Loss of Refrigeration - It Could Spoil Your Day

Executive summary

James D. Redinger, Hartford Steam Boiler

Don't Lose Your Cool

The loss of refrigeration can shut down many businesses. It also can render their entire inventory unusable. That may not only mean the loss of today’s product or income, but the permanent loss of customers and negative publicity. It is important, therefore, for a business to monitor refrigeration systems and plan ahead for dealing with equipment problems that may cause spoilage.

What Is Spoilage?

Many businesses depend on refrigeration to prevent something from "spoiling." For this discussion we will define spoiling as something that becomes unusable due to exposure to temperatures that are too high for too long. To a frozen food business, "too high" might be 25 degrees F, and "too long" might be a few minutes. Many expensive drugs and pharmaceuticals are considered unusable if they are not constantly stored in a very narrow and closely monitored and documented temperature range.

What Can Go Wrong?

Despite the advances in refrigeration system condition monitors and controls, spoilage continues to occur in just about all types of businesses that use refrigeration. Spoilage can happen very quickly if proper temperatures are not maintained due to loss of refrigeration. As systems become more and more sophisticated, an additional potential source of problems is the system controls being incorrectly programmed.

What You Can Do

Properly operating and maintaining refrigeration equipment and controls is the best way to reduce the probability of spoilage. However, if a problem does occur, the two key elements of controlling the situation are simple ones: you must know what is happening when it is happening, and you must act quickly.

Detecting a Problem

You can’t do something about spoilage if you don’t know it’s happening. A good detection and notification system should have a reliable method of continuously monitoring the temperature. Alarm points, observing the alarm, monthly testing and logging of results are other factors that must be considered.

Pre-Emergency Planning

Once you detect a potential spoilage situation, you often have little time to respond. That’s why a written pre-emergency plan and practiced procedures are important. A good plan is a document that includes basic elements such as delegating specific responsibilities, detailed steps to avoid or deal with spoilage, and a list of contractors and other key contacts and their phone numbers. Once completed, the plan should be reviewed, tested and updated.

The full-text article that follows will cover these points in more detail. With appropriate planning and responsive action, spoilage is much less likely to occur.

About the Author

James D. Redinger, director and loss control consultant for Hartford Steam Boiler, holds degrees in engineering and management. He has more than 33 years experience in equipment and systems operation, maintenance, and loss control. A full member of both the American Society of Mechanical Engineers (ASME) and the American Society of Heating, Refrigerating and Air Conditioning Engineers (ASHRAE), Redinger currently serves as treasurer for the ASME Hartford Section.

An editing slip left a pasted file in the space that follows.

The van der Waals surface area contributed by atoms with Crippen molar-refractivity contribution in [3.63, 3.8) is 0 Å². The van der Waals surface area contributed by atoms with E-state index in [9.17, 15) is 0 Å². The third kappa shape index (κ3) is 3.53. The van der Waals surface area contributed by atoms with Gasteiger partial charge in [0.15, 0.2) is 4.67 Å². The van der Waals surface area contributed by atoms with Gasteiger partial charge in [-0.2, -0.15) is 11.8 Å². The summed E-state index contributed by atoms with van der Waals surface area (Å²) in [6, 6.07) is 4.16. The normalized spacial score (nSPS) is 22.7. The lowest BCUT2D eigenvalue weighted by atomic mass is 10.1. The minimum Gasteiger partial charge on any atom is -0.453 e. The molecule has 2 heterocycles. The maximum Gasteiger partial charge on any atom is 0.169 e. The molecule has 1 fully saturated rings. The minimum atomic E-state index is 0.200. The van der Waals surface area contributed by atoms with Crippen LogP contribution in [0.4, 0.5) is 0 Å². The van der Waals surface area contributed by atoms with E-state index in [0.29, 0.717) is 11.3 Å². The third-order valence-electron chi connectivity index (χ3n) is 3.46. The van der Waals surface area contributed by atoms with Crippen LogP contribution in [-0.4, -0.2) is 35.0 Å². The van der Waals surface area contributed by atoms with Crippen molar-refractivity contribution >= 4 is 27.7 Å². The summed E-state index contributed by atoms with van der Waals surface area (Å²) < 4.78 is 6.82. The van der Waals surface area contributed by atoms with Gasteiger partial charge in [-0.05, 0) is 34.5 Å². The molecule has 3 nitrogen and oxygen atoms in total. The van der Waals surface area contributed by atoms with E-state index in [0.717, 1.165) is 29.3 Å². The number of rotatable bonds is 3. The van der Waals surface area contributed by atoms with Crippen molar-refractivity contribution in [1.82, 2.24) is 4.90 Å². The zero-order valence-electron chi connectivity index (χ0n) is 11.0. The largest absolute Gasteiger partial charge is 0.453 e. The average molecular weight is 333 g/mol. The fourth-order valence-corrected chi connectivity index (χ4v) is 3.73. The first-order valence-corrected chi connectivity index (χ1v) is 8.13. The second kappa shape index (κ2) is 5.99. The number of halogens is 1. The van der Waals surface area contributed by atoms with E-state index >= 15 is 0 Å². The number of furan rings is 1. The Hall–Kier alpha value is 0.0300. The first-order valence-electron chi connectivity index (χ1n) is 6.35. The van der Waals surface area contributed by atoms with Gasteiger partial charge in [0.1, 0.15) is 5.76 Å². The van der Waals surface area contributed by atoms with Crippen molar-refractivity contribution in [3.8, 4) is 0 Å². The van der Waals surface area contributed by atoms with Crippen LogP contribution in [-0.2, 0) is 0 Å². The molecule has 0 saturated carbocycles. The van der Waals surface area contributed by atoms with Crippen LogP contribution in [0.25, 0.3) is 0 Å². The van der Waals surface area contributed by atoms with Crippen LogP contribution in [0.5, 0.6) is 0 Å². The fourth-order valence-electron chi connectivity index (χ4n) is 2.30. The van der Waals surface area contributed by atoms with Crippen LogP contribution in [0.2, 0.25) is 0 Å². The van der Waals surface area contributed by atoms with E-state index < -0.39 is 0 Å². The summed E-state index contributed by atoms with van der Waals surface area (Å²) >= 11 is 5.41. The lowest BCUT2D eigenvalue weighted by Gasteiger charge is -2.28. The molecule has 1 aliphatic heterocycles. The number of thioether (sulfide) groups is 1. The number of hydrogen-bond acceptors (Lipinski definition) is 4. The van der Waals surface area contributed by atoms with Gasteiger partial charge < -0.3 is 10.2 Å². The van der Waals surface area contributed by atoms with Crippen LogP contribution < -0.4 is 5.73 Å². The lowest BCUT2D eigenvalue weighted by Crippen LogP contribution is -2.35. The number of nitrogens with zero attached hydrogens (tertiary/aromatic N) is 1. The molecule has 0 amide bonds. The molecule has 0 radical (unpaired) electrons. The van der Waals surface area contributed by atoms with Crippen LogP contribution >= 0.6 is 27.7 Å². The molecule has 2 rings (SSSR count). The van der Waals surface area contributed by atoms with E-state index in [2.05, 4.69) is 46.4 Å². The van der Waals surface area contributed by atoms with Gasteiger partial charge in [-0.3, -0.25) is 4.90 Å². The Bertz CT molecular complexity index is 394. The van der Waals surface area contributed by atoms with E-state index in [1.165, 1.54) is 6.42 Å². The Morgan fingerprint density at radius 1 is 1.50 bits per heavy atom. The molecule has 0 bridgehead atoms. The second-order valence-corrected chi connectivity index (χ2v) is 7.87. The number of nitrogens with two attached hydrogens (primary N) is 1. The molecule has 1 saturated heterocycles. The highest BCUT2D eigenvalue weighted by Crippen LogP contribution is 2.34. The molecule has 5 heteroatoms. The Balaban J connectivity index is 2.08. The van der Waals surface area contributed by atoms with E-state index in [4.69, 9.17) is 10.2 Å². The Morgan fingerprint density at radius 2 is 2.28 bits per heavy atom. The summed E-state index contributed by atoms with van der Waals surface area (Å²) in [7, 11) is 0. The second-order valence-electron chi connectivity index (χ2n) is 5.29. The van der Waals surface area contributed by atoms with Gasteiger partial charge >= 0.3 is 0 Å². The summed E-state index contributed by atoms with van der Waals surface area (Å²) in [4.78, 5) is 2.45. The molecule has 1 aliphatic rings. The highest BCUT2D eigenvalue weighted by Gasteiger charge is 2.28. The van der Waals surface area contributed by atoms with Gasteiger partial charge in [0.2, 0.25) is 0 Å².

The full article

Loss of Refrigeration - It Could Spoil Your Day

Introduction

Refrigeration is something the average person seldom thinks about. When was the last time you opened your refrigerator or freezer and paused to marvel at the fact that it stays cold with virtually no effort on your part? Have you stopped to think about what would happen to the contents if the refrigerator stopped working?
Refrigeration is a critical factor in many businesses that touch your life every day. Loss of refrigeration can not only shut down many businesses, it can also render their entire inventory unusable.

We All Depend on Refrigeration

For a perspective, it is easy for you to realize that refrigeration equipment is at work when you walk down the frozen foods aisle at your supermarket. How about when you stop by the combination gas station and quickie market on your way home and pick up a gallon of milk? Or when you order dinner at your favorite restaurant, or your local school serves lunch to your children?

Do you think about refrigeration when your doctor gives you a shot? Do you wonder what temperature those boneless chicken breasts were stored at before you brought them home? Do you know how those goods on the frozen foods isle were frozen to begin with?

What Is Spoilage?

A large number of businesses require refrigeration to prevent something from "spoiling." For purposes of this discussion, we will define spoiling as something becoming unusable due to exposure to temperatures that are too high for too long a period of time.

To some frozen food businesses, "too high" might be 25 degrees F, and "too long" might be a few minutes. Many expensive drugs and pharmaceuticals are considered unusable if they are not constantly stored in a very narrow and closely monitored and documented temperature range.

To the business owner, spoilage might not just mean loss of today’s product or income. It could easily result in permanent loss of customers and adverse publicity that can affect potential customers.

What Can Go Wrong?

In a doctor’s office, a self-contained fully automated unit very similar to the one that you have in your home might supply refrigeration. An ice cream plant, however, might employ multiple large refrigeration systems that use ammonia as a refrigerant. They might maintain 25 degrees below zero F storage conditions that are controlled by very sophisticated and highly technical automatic electronic systems.